Samuel L. Jackson—When Quentin told me about the part of Stephen, I complained about being fifteen years too old to play Django. And when I read the script I called him back and said, “So you want me to be the most despicable negro in cinematic history?” And we both kind of laughed together and said, “Yeah, let’s get on that.” And not only was that a great artistic opportunity to create something that was iconic, but to take something that people know as Uncle Tom and turn it on it’s head in a powerful way. It also gave me the opportunity to do really nasty shit to the person who got the role that I thought I should have—and it was written beautifully that way so I could do that. Stephen is the freest slave in the history of cinema; he has all the powers of the master and is the master during the times that Calvin is off mandingo fighting. Everybody knows him and fears him. We referred to him as the Basil Rathbone of the Antebellum South. But I wanted to play him honestly and wanted everybody to understand that when Django shows up, that’s a negro we’ve never seen.

DiCaprio on being the biggest villain in the film and why he wanted to take on that role:
Leonardo DiCaprio—Well, obviously Mr. Tarantino here was a major factor. There was a sort of buzz about this script for a while, people were talking about the new Tarantino film. And the fact that he tackled this subject matter, like he did with Inglorious Basterds and recreated his own history and something as hardcore as slavery and combined it with the genre of having it be this crazy spaghetti western feel to it with this lead character that obliterates the cankerous rotting south, is completely exciting. He wrote this incredible character and as soon as I read it, I was completely excited. This man, as Quentin put it, he represented everything that was wrong with the South at the time—like a young Louis XIV, sort of a prince that wanted to hold onto his position of privilege at all costs. Even though he was integrated his whole life with black people, brought up by a black man, lived with him his entire life, he had to find a moral justification to treat people this way. And like, the fact that he’s a francophile but he doesn’t speak French, he’s just a walking contradiction. He was brought up by black people and yet he had to regard them as not human. There was absolutely nothing about this man that I could identify with. I hated him and it was one of the most narcissistic, self-indulgent, racist, horrible characters I’ve ever read my entire life. But I had to do it! It was too good a character in that sense. This man writes just incredible characters.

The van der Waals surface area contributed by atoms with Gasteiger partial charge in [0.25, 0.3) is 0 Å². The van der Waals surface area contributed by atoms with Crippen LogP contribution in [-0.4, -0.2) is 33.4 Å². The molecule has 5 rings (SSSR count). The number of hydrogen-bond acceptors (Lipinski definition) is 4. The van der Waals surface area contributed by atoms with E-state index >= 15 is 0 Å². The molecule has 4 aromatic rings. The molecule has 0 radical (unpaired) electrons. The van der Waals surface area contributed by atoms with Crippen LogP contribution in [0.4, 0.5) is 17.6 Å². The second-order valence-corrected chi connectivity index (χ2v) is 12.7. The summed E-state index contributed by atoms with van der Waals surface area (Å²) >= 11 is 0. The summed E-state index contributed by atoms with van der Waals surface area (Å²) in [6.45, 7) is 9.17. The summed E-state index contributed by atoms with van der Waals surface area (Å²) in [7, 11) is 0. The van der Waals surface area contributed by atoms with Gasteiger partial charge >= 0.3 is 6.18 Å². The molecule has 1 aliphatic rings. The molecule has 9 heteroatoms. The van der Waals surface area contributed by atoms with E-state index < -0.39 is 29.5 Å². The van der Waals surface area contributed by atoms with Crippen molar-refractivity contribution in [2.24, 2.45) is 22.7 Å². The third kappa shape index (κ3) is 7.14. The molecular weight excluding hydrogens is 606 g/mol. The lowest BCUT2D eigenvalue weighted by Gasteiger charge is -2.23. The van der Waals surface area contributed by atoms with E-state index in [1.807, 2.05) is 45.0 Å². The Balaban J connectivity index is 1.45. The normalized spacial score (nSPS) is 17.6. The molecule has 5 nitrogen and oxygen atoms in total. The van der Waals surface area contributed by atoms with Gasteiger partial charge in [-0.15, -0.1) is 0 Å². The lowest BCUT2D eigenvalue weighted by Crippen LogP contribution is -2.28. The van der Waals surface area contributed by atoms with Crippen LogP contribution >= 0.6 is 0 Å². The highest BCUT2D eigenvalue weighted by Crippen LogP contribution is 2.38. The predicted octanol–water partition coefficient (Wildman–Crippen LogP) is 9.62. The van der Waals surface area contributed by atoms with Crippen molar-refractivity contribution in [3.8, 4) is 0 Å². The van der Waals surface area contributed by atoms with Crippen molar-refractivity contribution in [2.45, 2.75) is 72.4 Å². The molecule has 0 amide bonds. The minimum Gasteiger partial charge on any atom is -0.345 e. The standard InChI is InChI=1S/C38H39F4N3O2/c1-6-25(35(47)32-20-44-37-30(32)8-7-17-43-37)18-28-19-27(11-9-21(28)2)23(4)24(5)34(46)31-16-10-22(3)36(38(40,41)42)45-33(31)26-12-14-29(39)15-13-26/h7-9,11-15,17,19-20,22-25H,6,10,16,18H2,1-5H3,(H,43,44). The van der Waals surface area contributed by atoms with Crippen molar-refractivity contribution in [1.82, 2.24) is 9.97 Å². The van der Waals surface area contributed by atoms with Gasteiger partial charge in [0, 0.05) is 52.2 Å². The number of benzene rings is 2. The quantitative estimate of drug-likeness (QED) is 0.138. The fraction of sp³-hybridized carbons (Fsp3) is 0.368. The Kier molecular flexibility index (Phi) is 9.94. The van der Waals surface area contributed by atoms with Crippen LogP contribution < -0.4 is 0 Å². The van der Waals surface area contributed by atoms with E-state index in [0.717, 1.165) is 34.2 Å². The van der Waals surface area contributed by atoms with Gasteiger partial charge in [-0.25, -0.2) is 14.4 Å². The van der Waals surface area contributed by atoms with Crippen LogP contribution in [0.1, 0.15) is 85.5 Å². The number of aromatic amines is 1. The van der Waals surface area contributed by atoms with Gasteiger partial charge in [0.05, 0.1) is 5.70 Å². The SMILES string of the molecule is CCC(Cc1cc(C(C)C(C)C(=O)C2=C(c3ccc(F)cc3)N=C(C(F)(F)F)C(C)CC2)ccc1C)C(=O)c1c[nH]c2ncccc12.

On watching DiCaprio fully immersed in his character:
JF—We were doing the dinner table scene and that whole day people were coming up from the offices, like, “you gotta see Leo do this scene.” He and Sam were just going to work. But what happened was, the shot glass slid over underneath what he was slamming his hand down against and in one take he slammed his hand down and the shot glass goes right through his hand. And now blood is shooting out his hand, and I’m thinking, does everybody else see this? And he just keeps going. But what was amazing was that he was so into his character that when they finally said “cut” he was still this guy. To be honest, I think they almost gave him a standing ovation at that time. So it was amazing to see that and the process from my end of Sam and Leo making it real.